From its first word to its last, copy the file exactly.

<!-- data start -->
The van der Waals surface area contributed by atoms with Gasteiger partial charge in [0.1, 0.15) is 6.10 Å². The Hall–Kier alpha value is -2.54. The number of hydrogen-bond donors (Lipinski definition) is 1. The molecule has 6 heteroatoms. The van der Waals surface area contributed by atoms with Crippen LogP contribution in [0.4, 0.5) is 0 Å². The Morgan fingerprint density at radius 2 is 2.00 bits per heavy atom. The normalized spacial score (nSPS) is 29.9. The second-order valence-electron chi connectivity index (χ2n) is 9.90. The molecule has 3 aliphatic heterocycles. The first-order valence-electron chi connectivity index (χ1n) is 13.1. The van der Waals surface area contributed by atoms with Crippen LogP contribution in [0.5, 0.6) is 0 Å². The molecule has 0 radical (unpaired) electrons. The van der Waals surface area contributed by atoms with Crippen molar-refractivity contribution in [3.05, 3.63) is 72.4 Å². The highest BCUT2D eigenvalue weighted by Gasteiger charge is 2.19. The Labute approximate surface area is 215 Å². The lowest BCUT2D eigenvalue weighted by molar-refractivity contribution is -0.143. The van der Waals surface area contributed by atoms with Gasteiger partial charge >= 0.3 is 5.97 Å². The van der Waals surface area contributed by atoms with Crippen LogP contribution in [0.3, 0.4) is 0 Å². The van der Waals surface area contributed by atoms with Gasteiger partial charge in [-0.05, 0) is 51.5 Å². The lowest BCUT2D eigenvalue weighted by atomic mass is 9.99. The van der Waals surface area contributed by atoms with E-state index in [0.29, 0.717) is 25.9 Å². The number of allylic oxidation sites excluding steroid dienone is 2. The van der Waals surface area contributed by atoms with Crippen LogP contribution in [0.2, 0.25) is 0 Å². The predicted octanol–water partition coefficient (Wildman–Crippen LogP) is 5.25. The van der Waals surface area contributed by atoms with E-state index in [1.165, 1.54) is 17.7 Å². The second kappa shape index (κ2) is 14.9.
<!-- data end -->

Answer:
The van der Waals surface area contributed by atoms with Gasteiger partial charge in [0.1, 0.15) is 6.10 Å². The Hall–Kier alpha value is -2.54. The number of hydrogen-bond donors (Lipinski definition) is 1. The molecule has 6 heteroatoms. The van der Waals surface area contributed by atoms with Crippen LogP contribution in [0.4, 0.5) is 0 Å². The Morgan fingerprint density at radius 2 is 2.00 bits per heavy atom. The normalized spacial score (nSPS) is 29.9. The second-order valence-electron chi connectivity index (χ2n) is 9.90. The molecule has 3 aliphatic heterocycles. The first-order valence-electron chi connectivity index (χ1n) is 13.1. The van der Waals surface area contributed by atoms with Crippen LogP contribution in [0.5, 0.6) is 0 Å². The molecule has 0 radical (unpaired) electrons. The van der Waals surface area contributed by atoms with Crippen molar-refractivity contribution in [3.05, 3.63) is 72.4 Å². The highest BCUT2D eigenvalue weighted by Gasteiger charge is 2.19. The Labute approximate surface area is 215 Å². The lowest BCUT2D eigenvalue weighted by molar-refractivity contribution is -0.143. The van der Waals surface area contributed by atoms with Gasteiger partial charge >= 0.3 is 5.97 Å². The van der Waals surface area contributed by atoms with Crippen LogP contribution in [0.3, 0.4) is 0 Å². The van der Waals surface area contributed by atoms with Gasteiger partial charge in [-0.05, 0) is 51.5 Å². The lowest BCUT2D eigenvalue weighted by atomic mass is 9.99. The van der Waals surface area contributed by atoms with E-state index in [0.29, 0.717) is 25.9 Å². The number of allylic oxidation sites excluding steroid dienone is 2. The van der Waals surface area contributed by atoms with Crippen LogP contribution in [0.2, 0.25) is 0 Å². The predicted octanol–water partition coefficient (Wildman–Crippen LogP) is 5.25. The van der Waals surface area contributed by atoms with E-state index in [1.165, 1.54) is 17.7 Å². The second kappa shape index (κ2) is 14.9.